5. Why not students? Google street view was built by photos taken by students, if you can put that on the agriculture universities curriculum, for students to identify, coordinate, and maybe characterize 50 species, you probably will get a global species mapped within 5 years, match that to Genesys and you will find the GAP.

  6. What about adding a viral aspect to it? Im not sure exactly what this would mean but something like once you send in a pic of your crop and what you call it the neighbors get a msg saying “Your friend grows ____ check out this picture of how nice it is! What do you grow?”

    I also very much like the google tree idea. Too bad it would not work for annual crops (with out knowing when and where google does picture updates).

  7. I’m running an agricultural service in Kenya – we provide agricultural advice and essential information for decision making (weather forecast, market prices) by mobile phones. The project is called M-Kilimo and was originally sponsored by RF.
    We have a database of farmers all across Kenya – we know they location, what they grow and size of the farm. At the moment we have a database of 30.000 farmers, but plan to expand up to 100 k in the next few months. We are searching for the way to commercialise this data source.

    1. Hi Natalia, what your company/non-profit(?) is doing sounds excellent. About going commercial, there are all kinds of ifs and buts and maybes. I’ve been part of a mostly academic-government project for the last two years which is, broadly, ICT and agricultural extension . It was supposed to help agri extension, but that aspect failed mainly because of bureaucratic turf wars. Going partly commercial while keeping the social objective as the central focus is being disucssed as a solution. Whether that happens or not, this project has an excellent tech platform, uses crop knowledge models, and has demonstrated web-to-cell and back again can work from the field. Regards, Rahul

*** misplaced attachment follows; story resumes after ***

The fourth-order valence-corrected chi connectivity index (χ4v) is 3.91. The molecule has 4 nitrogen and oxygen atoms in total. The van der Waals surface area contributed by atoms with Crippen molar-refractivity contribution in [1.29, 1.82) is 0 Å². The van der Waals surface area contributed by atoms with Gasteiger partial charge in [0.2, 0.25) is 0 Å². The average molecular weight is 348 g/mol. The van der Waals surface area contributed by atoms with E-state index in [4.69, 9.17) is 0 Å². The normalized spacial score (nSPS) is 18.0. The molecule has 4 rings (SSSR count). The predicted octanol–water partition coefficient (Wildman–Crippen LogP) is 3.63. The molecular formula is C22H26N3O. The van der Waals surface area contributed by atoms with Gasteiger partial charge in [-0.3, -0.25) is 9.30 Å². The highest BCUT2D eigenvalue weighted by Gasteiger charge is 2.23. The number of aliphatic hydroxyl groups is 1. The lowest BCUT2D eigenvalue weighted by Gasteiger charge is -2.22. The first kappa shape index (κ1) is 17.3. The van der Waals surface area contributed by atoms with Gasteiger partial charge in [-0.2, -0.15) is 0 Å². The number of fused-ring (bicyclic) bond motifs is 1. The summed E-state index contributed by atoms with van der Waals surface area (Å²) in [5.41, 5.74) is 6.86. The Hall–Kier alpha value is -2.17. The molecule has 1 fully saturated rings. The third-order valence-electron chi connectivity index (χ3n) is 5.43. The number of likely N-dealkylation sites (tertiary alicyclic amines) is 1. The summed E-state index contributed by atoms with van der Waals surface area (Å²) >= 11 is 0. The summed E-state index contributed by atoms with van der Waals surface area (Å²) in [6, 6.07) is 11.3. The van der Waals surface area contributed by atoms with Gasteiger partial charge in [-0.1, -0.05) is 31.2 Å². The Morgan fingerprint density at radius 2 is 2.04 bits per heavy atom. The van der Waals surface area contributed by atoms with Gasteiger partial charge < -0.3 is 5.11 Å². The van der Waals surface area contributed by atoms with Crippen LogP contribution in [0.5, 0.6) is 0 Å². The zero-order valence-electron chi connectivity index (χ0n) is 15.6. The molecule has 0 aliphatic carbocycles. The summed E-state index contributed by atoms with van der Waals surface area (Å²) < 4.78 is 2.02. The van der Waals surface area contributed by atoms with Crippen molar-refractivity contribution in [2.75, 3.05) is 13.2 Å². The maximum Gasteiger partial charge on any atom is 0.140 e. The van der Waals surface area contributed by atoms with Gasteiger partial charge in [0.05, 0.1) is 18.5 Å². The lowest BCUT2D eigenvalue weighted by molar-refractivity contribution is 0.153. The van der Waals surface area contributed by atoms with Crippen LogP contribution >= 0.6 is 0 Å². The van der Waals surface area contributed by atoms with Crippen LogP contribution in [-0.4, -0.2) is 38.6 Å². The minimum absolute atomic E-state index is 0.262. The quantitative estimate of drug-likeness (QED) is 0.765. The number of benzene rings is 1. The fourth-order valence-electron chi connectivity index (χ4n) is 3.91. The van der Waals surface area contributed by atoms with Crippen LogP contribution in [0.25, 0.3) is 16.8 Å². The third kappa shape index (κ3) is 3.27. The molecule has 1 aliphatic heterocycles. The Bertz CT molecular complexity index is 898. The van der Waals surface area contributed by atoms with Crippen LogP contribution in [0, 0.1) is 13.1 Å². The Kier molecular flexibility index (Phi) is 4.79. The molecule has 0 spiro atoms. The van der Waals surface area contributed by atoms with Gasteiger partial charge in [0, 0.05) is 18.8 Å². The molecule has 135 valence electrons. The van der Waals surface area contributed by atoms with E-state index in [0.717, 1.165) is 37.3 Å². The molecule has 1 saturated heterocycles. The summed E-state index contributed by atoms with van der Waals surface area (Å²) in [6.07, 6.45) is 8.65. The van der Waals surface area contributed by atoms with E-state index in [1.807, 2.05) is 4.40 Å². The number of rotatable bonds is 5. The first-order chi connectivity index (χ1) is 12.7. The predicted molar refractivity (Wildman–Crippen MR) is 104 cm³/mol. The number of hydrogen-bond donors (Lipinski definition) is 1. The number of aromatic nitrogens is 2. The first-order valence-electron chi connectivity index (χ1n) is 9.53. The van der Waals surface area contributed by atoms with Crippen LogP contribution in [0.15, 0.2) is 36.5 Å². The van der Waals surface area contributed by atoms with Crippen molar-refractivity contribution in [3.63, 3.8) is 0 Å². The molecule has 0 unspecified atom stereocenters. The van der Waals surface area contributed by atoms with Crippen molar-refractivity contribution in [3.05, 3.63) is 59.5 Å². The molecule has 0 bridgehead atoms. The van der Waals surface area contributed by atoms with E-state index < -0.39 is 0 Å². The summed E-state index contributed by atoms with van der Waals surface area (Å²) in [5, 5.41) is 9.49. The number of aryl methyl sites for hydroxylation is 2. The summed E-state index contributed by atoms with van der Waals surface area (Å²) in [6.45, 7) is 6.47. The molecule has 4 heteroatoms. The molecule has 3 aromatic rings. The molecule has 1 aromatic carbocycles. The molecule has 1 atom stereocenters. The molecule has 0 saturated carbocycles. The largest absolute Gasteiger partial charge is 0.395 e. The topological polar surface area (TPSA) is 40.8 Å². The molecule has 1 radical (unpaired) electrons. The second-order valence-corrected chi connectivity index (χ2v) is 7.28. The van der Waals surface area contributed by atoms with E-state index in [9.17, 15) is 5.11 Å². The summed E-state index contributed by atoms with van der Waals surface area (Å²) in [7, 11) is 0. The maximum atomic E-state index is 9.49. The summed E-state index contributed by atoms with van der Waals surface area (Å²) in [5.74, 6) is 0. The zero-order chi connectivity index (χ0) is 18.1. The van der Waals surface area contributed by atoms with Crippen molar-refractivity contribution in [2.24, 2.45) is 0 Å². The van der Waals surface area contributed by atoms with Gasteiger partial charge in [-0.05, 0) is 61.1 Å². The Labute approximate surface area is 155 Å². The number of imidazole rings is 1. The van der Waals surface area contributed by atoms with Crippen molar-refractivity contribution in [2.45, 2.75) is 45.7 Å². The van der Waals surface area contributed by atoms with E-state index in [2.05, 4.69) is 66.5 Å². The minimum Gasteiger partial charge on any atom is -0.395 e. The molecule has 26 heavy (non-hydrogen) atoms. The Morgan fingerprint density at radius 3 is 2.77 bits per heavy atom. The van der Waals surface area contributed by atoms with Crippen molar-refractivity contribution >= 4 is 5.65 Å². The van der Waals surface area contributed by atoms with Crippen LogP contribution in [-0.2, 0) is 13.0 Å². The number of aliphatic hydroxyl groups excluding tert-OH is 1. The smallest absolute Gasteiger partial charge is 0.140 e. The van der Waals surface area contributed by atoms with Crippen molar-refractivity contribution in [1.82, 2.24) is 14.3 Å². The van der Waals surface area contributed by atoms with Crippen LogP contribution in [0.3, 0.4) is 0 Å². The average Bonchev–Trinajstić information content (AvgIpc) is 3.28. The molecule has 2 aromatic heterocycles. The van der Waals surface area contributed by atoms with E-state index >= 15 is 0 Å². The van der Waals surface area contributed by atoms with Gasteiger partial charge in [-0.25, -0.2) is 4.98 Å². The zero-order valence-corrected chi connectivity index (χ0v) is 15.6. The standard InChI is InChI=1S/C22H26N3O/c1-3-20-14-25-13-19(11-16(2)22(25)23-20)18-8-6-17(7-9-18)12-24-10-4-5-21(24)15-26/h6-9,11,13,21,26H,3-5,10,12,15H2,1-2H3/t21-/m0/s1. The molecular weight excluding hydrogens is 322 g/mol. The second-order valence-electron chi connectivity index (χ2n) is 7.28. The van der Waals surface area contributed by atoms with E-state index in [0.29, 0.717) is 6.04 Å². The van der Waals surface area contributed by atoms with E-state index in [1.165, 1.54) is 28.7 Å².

8. The Svalbard map of origin of deposited collections shows the problems of gaps. Yemen 3535 (I hope some of mine from N. Yemen) while Saudi Arabia has only 93 (despite their southern mountains being very similar to Yemen: and it was only 5 collections listed a month or so ago). China 17,428 but Mexico a whopping 95,913. I’d guess we need at least another 100,000 samples from China available internationally to fill a very obvious gap.

  9. In CIAT, we worked with a research group at the Universidad del Cauca in Colombia. Every single time they went to the field (regardless of the particular task they were supposed to carry out), they took a GPS with them, identified the crop and georreference the plot. Some extension workers in CIAT are doing the same.

    What was needed in this case is to (1) provide extension workers with the equipment and the knowledge on what information needs to be gathered (in fact, most universities already have GPSs and students/researchers can easily borrow them), and (2) harvest this data from these institutions.

    However, these things often work only when there is a written agreement or contract, or when there’s one person pushing up the initiative from the inside of the institutions.

    Further: ~600 trials are carried out annually in different locations only for wheat across India, each trial involving between 2-10 farmers (sometimes even more). Extension workers are constantly visiting these places during the trials. Give extension workers a GPS and…